So, when you talk about ‘Trumpanomics” — I think that was the word you used in your opening statement — and you said “Let’s do anything that gets you to 3% growth,” is that the same philosophy that got the president to six separate bankruptcies… $1.8 billion in debt for Trump Hotels before he declared those bankruptcies?

I’m not really sure what “Trumpanomics” is when you look at the President’s record. So what I’d like to ask you, Director Mulvaney, is can you explain how taking away from programs like the Children’s Health Insurance Program, the disabled and student loan repayments — one of the top issues in this country, Republicans and Democrats alike $1.4 trillion dollars in student loan debt right now — Can you explain how that benefits the economy or working families across this country?

And I might reclaim my time to just to make sure, but let’s start there.

TRUMP BUDGET DIRECTOR MICK MULVANEY: I… I… I can try. Because folks are throwing me notes because you raised a bunch of issues so let me do this this in as rapid form as I possibly can. CHIP is being extended; it’s not being reduced. Total spending on drug treatment goes up; it’s not being reduced.

You use the word “plain language”, slashing Medicaid to most people — plain language slashing Medicaid  would mean we spend less next year than we did this year. That’s what a slash means, right? That’s what you hear? No. It’s not true. I think it’s one year in a ten-year window when we have a little kind of tiny dip because of the cliff that’s caused by the AHCA on the Medicaid expansion states.

But generally speaking, across the budget all we do is slow the rate of growth. Which is to say we will be spending more on Medicaid every single year, again I think except one. And you can call that a slash but I’m telling you back home, people say you slash spending on something, I think they would expect you to think that you’re spending less money one year versus the previous year.

The SNAP: What we do on SNAP is a couple different things, and again we can take more time on this if you like. We do ask for an able body work requirement. We can go into the fact that SNAP went up dramatically during the downturn from I think roughly 28 million people on the program before the recession to 47 million people on the program at the height of the recession.

I think the most recent number we have is roughly 42 or 44 million. We’re back near what we like to call full employment. We’ve had several years of a slow but growing economy. Don’t we think that maybe some of those folks —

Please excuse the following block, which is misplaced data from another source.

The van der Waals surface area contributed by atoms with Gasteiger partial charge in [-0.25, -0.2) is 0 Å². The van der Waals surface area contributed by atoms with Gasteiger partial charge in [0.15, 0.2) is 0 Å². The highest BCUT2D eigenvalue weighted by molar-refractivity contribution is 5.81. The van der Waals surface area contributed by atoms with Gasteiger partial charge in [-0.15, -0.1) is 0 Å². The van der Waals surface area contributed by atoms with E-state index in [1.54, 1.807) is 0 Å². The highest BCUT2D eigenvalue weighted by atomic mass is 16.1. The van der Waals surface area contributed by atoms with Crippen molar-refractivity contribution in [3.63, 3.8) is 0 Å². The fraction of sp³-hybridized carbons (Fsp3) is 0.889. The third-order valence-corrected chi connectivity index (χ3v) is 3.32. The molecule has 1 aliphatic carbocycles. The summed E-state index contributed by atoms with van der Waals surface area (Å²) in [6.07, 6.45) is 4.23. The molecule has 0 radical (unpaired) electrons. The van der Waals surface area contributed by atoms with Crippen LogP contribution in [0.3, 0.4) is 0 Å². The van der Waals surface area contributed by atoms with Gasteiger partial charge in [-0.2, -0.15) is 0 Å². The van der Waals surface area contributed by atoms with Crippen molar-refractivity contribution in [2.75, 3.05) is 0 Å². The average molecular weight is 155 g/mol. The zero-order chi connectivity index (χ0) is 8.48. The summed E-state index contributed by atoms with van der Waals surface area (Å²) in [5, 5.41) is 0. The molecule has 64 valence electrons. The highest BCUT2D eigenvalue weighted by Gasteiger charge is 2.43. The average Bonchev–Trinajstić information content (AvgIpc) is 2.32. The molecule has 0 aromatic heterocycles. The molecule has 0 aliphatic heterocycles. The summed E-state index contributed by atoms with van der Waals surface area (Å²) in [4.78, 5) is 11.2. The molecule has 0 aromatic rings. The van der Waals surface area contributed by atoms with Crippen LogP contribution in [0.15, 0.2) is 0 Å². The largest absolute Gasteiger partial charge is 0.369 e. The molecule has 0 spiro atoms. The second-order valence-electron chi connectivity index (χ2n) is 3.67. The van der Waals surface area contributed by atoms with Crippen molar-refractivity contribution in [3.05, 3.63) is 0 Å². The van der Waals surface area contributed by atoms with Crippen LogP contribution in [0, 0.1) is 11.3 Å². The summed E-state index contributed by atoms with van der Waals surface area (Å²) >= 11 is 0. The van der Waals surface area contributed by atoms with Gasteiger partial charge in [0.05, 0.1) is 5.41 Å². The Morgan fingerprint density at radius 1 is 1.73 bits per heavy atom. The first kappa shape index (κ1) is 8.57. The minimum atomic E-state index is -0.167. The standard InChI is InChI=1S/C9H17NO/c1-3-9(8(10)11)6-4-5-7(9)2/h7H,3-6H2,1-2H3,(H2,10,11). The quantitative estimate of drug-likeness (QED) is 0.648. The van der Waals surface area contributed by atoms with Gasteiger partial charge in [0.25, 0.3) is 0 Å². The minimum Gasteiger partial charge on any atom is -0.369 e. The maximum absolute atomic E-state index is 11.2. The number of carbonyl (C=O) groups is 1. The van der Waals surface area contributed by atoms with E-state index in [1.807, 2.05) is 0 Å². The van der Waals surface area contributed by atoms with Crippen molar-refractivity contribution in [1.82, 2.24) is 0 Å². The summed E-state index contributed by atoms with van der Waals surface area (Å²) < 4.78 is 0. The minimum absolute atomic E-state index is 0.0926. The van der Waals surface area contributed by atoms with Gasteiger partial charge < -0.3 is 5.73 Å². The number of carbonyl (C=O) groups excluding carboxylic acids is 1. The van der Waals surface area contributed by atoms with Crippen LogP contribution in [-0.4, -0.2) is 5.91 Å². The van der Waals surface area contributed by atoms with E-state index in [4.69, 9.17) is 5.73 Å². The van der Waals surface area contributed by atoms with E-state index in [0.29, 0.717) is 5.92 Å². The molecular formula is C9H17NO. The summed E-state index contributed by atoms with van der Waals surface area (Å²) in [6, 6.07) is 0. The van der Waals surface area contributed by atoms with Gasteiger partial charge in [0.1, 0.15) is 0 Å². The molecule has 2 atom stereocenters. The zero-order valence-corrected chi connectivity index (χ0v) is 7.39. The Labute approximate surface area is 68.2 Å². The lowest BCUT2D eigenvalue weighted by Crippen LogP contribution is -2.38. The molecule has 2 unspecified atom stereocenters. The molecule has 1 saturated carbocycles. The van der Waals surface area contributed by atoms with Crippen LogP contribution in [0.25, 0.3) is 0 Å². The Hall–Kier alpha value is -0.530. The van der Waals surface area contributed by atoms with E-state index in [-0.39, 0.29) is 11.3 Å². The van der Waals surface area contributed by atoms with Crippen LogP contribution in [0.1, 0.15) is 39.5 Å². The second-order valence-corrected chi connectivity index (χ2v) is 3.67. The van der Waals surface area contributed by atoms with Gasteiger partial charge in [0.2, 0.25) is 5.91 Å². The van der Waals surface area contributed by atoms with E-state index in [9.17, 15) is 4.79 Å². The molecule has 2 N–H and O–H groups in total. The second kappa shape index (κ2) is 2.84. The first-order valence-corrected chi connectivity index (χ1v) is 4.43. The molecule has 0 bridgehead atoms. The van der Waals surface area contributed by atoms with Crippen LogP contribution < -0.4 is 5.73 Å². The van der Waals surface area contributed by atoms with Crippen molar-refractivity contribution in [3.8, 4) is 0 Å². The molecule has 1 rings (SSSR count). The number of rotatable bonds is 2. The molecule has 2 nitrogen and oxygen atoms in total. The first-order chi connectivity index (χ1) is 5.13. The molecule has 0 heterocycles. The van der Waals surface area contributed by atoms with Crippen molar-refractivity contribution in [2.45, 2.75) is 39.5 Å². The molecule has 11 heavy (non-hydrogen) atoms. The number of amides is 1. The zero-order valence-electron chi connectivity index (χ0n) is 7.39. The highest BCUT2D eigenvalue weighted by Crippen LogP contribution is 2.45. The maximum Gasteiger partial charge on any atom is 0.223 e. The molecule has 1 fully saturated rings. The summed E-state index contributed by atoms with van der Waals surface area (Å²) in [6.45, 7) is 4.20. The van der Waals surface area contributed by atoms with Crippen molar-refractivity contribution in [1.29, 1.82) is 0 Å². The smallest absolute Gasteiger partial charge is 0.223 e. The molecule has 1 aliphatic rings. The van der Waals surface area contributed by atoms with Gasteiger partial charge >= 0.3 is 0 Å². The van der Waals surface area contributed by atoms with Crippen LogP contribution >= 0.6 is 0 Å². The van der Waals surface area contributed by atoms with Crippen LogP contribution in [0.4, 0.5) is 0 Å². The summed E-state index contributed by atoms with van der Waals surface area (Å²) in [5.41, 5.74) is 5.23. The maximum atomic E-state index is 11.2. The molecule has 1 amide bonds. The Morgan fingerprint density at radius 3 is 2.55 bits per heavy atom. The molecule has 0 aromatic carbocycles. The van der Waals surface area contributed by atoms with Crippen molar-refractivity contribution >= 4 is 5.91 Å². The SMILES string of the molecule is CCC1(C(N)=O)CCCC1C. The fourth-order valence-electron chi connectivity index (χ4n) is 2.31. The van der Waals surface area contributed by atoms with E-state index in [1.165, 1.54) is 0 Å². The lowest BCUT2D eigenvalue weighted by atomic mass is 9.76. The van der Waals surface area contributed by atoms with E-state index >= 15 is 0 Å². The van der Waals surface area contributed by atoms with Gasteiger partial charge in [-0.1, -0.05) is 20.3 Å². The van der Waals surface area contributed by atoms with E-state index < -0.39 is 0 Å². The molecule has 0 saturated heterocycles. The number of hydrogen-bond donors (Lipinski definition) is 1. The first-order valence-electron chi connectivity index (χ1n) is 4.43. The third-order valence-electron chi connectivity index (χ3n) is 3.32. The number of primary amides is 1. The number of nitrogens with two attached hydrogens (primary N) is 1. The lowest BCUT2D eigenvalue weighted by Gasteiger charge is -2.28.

PRAMILA JAYAPAL: I’m gonna… I’m gonna reclaim my time. I’m sorry — we’re limited so I’m sorry for that. But I think if you look at what the American people thought about the Republican healthcare bill, you’ll see that that slash in Medicaid is in a fact a slash in Medicaid, that even a Republican governor spoke out against it.

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Where anti-tax fervor means ‘all services will cease’

Southwestern Oregon’s public services are rotting away or shutting down due to voter unwillingness to pay dues to keep them running. The New York Times looks at the collapse of the commons in an often-ignored area of the Pacific Northwest.

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Washington state ranks nearly last in new tax-transparency index

“Ranked second from the bottom in a new report, the state’s tax system makes it tough for taxpayers to find out just how much they’re coughing up to the government. Oregon’s system ranks as the most transparent of all,” writes The Seattle Times’ Gene Balk.

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Closures come for libraries around Oregon’s Douglas County; central public library in Roseburg closes May 31st

What happens when a vital public service is starved of resources? It shuts down. Without enough funding to keep the doors open, authorities in Oregon’s Douglas County are closing its libraries, leaving 8,500 cardholders stranded. “We simply don’t have the money anymore,” Douglas County Commissioner Gary Leif told The Register Guard of Eugene.

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When you dial 911 and Wall Street answers